Rosenbloom followed this argument against a distinction between natural and artificial science with two additional counterarguments. "First, the distinction between natural and artificial is itself artificial and increasingly meaningless." Second, "our continually improving abilities to modify natural processes at finer levels of detail makes it increasingly difficult across the board to distinguish what is due to human agency and what is not."

Let us here make another argument for computer science as a natural science, following up on Yaffe's observation that science works because it assumes "the laws that govern the real world are knowable and comprehensible. We can discover these laws and learn to use them to understand what has already happened, what is currently happening—and most importantly—what is going to happen. This is called 'prediction.'" This focus on prediction mirrored that of many of the other authors in this symposium and raises the question, how do we know that computer science theories will endure? Yaffe also said science is reproducibility. "Science is all about trying to discover things that are universally true, that do not depend on place and time."

The question arises, why would we think a computer science theory would endure? Why would experimental results be reproducible? The source of endurance and reproducibility is the fact that computer science artifacts are created by humans. Sjøberg emphasized "software development is a human activity carried out in organizations" (which are also human activities). Humans are not arbitrary, but rather behave and create artifacts with structures deriving from those in their brains, structures that arose out of inherent psychological abilities and limitations, which themselves arose out of biological processes such as evolution, which themselves arose out of organic chemical processes, which themselves arose out of fundamental physical processes. Humans are of nature and thus their tools and artifacts are of nature.

Rosenbloom concluded, "It is time to put the final nails in the coffin of the argument from artificiality, that computing isn't a true science because it studies artificial rather than natural phenomena."

Rosenbloom went further: "If computing is science, where does it fit in the traditional taxonomy of the physical, life, and social sciences? Conceivably it could sit within one or more of the three existing domains; however, its core subject matter, of information and its transformation, simply does not fit within any of these domains. Instead as laid out at some length in On Computing [2], it amounts to a fourth domain, and a full equal of the other three."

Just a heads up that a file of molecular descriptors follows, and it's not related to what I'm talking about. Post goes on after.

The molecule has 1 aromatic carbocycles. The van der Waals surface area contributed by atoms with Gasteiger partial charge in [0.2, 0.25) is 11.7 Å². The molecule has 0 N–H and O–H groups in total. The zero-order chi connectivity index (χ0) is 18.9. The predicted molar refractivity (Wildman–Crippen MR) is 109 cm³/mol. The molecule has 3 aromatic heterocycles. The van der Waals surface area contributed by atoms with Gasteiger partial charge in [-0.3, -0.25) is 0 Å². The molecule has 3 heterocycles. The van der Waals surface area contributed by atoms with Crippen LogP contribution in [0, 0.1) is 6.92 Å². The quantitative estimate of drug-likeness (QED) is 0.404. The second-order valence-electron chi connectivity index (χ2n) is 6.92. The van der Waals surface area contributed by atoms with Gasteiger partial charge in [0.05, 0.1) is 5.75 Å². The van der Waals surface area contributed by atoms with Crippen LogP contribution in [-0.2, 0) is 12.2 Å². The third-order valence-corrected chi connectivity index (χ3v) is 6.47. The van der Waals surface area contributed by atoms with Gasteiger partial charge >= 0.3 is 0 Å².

Computation is a natural science.

What Should We Call It?

As we have seen, computer science is in part a science. But as emphasized in the beginning, it is not just a science. Computer science is actually the union of three quite disparate perspectives: the mathematical perspective, the scientific perspective, and the engineering perspective.

Consider the term "theory." In the mathematical perspective a theory is a collection of mathematical objects and theorems about those objects. Examples are asymptotic complexity theory (in algorithms), program verification theory (in programming languages), and serializability theory (in databases).

In the scientific perspective, a theory as we have seen is a set of coherent predictions that have been empirically tested and shown to hold in reality.

In the engineering perspective, computer science attempts to derive systems, algorithms, languages, software engineering methodologies that are "better" in some sense: faster, cheaper, more functional. As an example, McGeoch and Moret mentioned four Dagstuhl workshops on "algorithm engineering."

It is quite awkward that the name of our discipline contains only one of its three constituent perspectives. So, what should we call the part of computer science that espouses the scientific perspective?

Denning/B very early used the term "experimental computer science."

McGeoch made "a distinction between 'empirical,' which relies primarily on observation of algorithms in realistic scenarios—analogous to a field experiment in the natural sciences—and 'experimental,' which emphasizes systematic manipulation of test parameters, more like a laboratory experiment." Moret shared the following: "I got a sense that most of my colleagues in both the U.S. and Europe felt that empirical had negative connotations—what came into their minds was something like 'ad hoc'—whereas experimental had neutral to positive connotations—it brought to mind something much more systematic and thorough. This perception does not really agree with the formal definitions of the two words." His observation points back to McGeoch's characterization. Hence the Journal of Experimental Algorithmics.